As somebody who’s currently engaged on a very eccentric, yet rather lovely project—I am the writer in residence for the A14, yes I am a writer in residence for a road—I’ve become increasingly interested in the works that writers produce as part of, and in response to, their times in particular places.
Here’s a small but well-formed list of five authors who have written whilst on location, whether that’s through a formal residency or visits achieved by other means…
Alain De Botton’s 2009 residency at Heathrow Airport resulted in A Week At The Airport : A Heathrow Diary. Illustrated by the photographs of Richard Barker, this has been described as an “extraordinary mediation upon the nature of place, time and our daily lives.”
Mariana Gosnell took part in the Antarctic Artists & Writers Program back in 1994, producing Ice : The Nature, The History, and The Uses Of An Astonishing Substance after her residency. Ice has been described a “sparkling illumination of a substance whose ebbs and flows over time have helped form the world we live in.” Can I call that cool? I think so. #badumtish
Frances Hodgson Burnett rented Great Maytham Hall between 1898 and 1907. Although some critics will argue she was as equally inspired by her time in America, it’s hard to escape the connection between the lush landscape of Great Maytham and the epochal Arcadian landscape of The Secret Garden. I’m not sure whether Burnett’s story about meeting a bird in the garden is entirely true, mind…!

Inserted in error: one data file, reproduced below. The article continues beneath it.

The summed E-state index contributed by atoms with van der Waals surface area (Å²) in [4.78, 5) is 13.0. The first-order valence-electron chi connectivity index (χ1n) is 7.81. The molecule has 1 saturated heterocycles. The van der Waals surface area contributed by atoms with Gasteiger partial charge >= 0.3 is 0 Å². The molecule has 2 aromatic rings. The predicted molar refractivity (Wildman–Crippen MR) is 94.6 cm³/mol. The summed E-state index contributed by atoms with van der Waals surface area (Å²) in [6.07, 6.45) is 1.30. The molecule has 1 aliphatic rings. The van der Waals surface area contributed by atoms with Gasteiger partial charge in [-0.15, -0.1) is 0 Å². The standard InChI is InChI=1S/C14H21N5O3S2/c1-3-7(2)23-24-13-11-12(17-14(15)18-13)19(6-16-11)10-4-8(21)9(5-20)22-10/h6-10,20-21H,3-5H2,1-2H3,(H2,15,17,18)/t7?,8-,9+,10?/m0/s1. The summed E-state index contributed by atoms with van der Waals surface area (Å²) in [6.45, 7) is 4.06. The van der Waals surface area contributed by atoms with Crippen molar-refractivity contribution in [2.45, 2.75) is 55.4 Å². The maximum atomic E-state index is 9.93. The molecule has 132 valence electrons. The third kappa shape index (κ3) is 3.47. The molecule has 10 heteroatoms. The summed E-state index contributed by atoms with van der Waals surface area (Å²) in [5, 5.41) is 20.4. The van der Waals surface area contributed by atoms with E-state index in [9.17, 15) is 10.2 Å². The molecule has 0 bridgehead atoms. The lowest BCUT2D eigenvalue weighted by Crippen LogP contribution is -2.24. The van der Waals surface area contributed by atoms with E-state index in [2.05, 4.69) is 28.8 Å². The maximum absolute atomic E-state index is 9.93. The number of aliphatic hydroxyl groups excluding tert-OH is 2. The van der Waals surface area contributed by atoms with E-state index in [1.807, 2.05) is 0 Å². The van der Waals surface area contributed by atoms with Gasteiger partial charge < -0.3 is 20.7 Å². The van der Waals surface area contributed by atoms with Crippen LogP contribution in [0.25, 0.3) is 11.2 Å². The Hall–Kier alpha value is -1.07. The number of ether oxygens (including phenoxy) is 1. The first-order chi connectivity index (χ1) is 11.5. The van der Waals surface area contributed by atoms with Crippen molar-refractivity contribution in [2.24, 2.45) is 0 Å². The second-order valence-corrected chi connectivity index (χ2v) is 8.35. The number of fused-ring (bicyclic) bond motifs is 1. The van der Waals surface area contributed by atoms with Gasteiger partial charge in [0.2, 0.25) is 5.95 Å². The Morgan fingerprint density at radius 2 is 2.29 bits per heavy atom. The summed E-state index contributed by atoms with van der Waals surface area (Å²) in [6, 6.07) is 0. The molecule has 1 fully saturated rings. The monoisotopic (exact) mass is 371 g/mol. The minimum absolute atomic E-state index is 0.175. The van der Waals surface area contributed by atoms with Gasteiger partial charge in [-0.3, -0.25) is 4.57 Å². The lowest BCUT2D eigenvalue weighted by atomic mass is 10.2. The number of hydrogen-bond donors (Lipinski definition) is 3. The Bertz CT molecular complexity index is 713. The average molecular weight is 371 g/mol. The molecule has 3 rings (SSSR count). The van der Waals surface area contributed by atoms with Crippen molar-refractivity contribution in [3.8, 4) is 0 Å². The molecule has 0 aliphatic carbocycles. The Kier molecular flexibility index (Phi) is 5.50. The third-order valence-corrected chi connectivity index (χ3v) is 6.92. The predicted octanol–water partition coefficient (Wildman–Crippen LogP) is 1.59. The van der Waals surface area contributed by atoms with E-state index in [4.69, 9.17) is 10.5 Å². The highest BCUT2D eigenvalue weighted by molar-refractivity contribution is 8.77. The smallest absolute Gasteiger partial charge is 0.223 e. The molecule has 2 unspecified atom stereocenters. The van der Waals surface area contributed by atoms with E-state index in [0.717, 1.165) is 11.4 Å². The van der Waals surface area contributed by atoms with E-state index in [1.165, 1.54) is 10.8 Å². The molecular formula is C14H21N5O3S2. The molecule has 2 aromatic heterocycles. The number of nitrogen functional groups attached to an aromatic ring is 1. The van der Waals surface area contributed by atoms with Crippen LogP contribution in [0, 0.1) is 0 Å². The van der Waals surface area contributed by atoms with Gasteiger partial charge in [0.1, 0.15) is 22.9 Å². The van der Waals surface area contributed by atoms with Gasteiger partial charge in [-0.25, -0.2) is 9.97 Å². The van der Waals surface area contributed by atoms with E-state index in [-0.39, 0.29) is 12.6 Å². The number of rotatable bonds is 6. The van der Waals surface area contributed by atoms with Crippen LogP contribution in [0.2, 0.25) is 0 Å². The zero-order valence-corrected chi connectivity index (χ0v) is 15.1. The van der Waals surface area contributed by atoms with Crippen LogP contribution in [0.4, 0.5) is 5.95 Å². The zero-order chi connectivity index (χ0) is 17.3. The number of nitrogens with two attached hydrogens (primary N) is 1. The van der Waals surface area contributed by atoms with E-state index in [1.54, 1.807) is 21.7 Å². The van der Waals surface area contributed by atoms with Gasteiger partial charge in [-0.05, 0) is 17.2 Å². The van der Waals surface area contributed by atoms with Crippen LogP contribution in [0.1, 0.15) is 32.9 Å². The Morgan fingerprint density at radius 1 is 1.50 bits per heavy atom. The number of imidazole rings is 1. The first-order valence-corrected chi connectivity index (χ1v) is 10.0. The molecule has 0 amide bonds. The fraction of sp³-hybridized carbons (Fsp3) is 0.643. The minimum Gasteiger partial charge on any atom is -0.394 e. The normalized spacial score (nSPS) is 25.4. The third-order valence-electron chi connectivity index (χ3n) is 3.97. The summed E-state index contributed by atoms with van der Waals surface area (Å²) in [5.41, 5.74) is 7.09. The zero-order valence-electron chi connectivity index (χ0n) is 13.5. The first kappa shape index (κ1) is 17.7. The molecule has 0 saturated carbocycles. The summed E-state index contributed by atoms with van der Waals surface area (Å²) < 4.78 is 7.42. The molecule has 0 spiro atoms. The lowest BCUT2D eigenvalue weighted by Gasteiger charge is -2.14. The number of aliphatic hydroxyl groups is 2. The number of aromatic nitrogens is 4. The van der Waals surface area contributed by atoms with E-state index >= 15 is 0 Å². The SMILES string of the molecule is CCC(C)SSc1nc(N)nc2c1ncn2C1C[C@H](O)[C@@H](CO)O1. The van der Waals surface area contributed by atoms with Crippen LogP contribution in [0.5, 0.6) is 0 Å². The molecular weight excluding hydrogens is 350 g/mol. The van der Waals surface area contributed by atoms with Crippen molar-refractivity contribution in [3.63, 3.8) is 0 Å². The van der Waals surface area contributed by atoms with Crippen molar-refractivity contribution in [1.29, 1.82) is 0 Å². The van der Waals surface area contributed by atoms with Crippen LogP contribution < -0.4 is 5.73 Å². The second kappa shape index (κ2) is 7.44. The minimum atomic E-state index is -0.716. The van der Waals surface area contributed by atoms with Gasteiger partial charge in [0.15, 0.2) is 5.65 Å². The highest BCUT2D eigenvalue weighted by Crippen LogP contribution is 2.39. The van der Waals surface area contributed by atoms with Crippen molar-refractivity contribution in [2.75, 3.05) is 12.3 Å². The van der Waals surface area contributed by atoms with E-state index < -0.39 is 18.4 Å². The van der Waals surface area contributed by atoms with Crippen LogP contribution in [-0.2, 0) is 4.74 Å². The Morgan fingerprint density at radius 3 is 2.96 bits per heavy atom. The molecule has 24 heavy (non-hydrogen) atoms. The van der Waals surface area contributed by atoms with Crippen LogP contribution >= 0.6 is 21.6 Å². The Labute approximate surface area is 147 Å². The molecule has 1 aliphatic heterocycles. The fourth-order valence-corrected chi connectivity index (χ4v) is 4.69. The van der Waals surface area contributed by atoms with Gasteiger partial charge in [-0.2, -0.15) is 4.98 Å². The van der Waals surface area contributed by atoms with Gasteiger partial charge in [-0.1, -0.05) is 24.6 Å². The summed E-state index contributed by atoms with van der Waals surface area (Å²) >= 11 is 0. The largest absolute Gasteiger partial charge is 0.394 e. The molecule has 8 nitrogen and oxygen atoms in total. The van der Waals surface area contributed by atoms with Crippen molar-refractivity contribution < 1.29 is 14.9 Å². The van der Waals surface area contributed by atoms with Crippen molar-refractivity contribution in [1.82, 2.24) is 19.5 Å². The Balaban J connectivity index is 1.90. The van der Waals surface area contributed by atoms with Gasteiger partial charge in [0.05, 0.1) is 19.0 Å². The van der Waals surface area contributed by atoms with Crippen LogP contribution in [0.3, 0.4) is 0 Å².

The isolation and remove of the island of Jura provided George Orwell with the space and distance he needed to write Nineteen Eighty-Four. The editor of the Observer offered Orwell the use of the remote “Barnhill” to help him write. Moving up there meant that Orwell could create without the pressures of London’s literary scene, and his own emotional demons, peering over his shoulder. The fierce terror of Nineteen Eighty-Four is the almost unbearable result.
As somebody who’s new to Cambridge and the surrounding area, and been privileged to explore it as part of the A14 project, I’ve gained an increasing love for this landscape. It’s inspired a host of writers; one of the more recent was Zadie Smith, who conceived and wrote much of White Teeth whilst an undergraduate here.